Amid drought, lake committee ready to defend lake level
By Jennifer Shrader
Members of the West Point Lake Advisory Committee said Thursday the U.S. Army Corps of Engineers did a good job of managing the lake during the exceptional drought of the last six months.
“Overall, I’m impressed we’re only as low as we are,” said Troup County Engineer James Emery, the chairman of the committee. “What they have done seems to be equitable.”
That hasn’t always been the case for relations between the U.S. Army Corps of Engineers and local lake watchers, who have suffered through previous droughts to see the lake drained to benefit other interests in the Chattahoochee-Flint River basin. The basin includes Lake Lanier north of Atlanta and Lake Eufaula in Alabama, and the Chattahoochee River runs to the Gulf of Mexico through Florida. Florida and Atlanta have frequently competed for water from West Point Lake.
The lake currently is only about three or four feet below its normal winter pool level of 630 feet, and two rounds of rainfall this week that brought four inches of rain total were expected to increase the level by about a foot, although the entire region is still in an extreme drought.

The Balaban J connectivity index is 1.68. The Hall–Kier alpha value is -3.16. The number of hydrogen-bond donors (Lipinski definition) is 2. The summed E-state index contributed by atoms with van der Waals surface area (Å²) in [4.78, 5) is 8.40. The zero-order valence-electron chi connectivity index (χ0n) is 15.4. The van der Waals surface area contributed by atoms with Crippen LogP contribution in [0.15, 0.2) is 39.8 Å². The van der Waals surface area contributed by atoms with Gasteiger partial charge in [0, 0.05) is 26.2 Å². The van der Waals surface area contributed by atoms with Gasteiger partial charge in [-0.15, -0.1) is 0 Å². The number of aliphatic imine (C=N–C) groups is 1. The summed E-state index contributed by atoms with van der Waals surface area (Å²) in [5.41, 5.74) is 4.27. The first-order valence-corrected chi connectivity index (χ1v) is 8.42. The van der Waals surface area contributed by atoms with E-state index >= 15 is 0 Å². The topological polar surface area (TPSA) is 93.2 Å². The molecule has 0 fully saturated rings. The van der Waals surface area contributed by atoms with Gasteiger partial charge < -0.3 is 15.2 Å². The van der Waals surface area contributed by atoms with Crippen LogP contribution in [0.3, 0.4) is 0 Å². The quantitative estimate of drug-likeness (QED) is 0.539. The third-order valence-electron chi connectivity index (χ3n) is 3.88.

With that in mind, the committee turned its attention to the updated water control plan for the Chattahoochee River basin. The final draft of the plan, in the works for years, could be released by the end of this month and the committee wants the community to be ready to react to its contents. The plan will dictate how the lake is managed for years to come.
The committee must decide how to properly protest anything it sees as unjust when the region is in the middle of an exceptional drought.
“It’s hard to say anything during a drought,” said LaGrange Mayor Jim Thornton.
Previous drafts of the plan have indicated the lake will operate by the same “Rule Curve” for lake levels in summer and winter as it has been managed. Lake officials had previously asked the winter pool level to be raised to 632 feet, which Georgia Gov. Nathan Deal is said to support.
LaGrange-Troup County Chamber of Commerce President Page Estes said the chamber has previously been involved in publicity campaigns for the lake that involved officials from the county and all three cities. Those same officials will be called on again once the water plan is released.
“We need to be prepared to rally,” she said.
Jennifer Shrader is editor of the LaGrange News. She may be reached at Jennifer.Shrader@lagrangenews.com or at 706-884-7311, Ext. 2153.